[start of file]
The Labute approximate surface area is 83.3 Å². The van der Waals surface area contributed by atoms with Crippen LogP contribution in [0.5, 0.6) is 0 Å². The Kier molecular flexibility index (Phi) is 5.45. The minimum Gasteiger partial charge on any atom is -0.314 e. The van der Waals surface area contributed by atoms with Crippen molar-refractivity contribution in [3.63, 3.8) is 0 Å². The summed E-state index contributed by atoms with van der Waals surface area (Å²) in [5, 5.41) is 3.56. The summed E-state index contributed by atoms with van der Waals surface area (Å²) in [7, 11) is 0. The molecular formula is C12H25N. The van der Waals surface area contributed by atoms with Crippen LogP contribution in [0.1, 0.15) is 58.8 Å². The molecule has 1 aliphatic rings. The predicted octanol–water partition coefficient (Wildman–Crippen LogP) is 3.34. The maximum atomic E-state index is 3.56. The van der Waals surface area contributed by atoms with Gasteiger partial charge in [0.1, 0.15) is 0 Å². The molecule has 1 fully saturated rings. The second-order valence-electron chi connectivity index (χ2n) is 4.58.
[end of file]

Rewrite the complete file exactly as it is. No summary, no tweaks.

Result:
The Labute approximate surface area is 83.3 Å². The van der Waals surface area contributed by atoms with Crippen LogP contribution in [0.5, 0.6) is 0 Å². The Kier molecular flexibility index (Phi) is 5.45. The minimum Gasteiger partial charge on any atom is -0.314 e. The van der Waals surface area contributed by atoms with Crippen molar-refractivity contribution in [3.63, 3.8) is 0 Å². The summed E-state index contributed by atoms with van der Waals surface area (Å²) in [5, 5.41) is 3.56. The summed E-state index contributed by atoms with van der Waals surface area (Å²) in [7, 11) is 0. The molecular formula is C12H25N. The van der Waals surface area contributed by atoms with Crippen LogP contribution in [0.1, 0.15) is 58.8 Å². The molecule has 1 aliphatic rings. The predicted octanol–water partition coefficient (Wildman–Crippen LogP) is 3.34. The maximum atomic E-state index is 3.56. The van der Waals surface area contributed by atoms with Gasteiger partial charge in [0.1, 0.15) is 0 Å². The molecule has 1 fully saturated rings. The second-order valence-electron chi connectivity index (χ2n) is 4.58.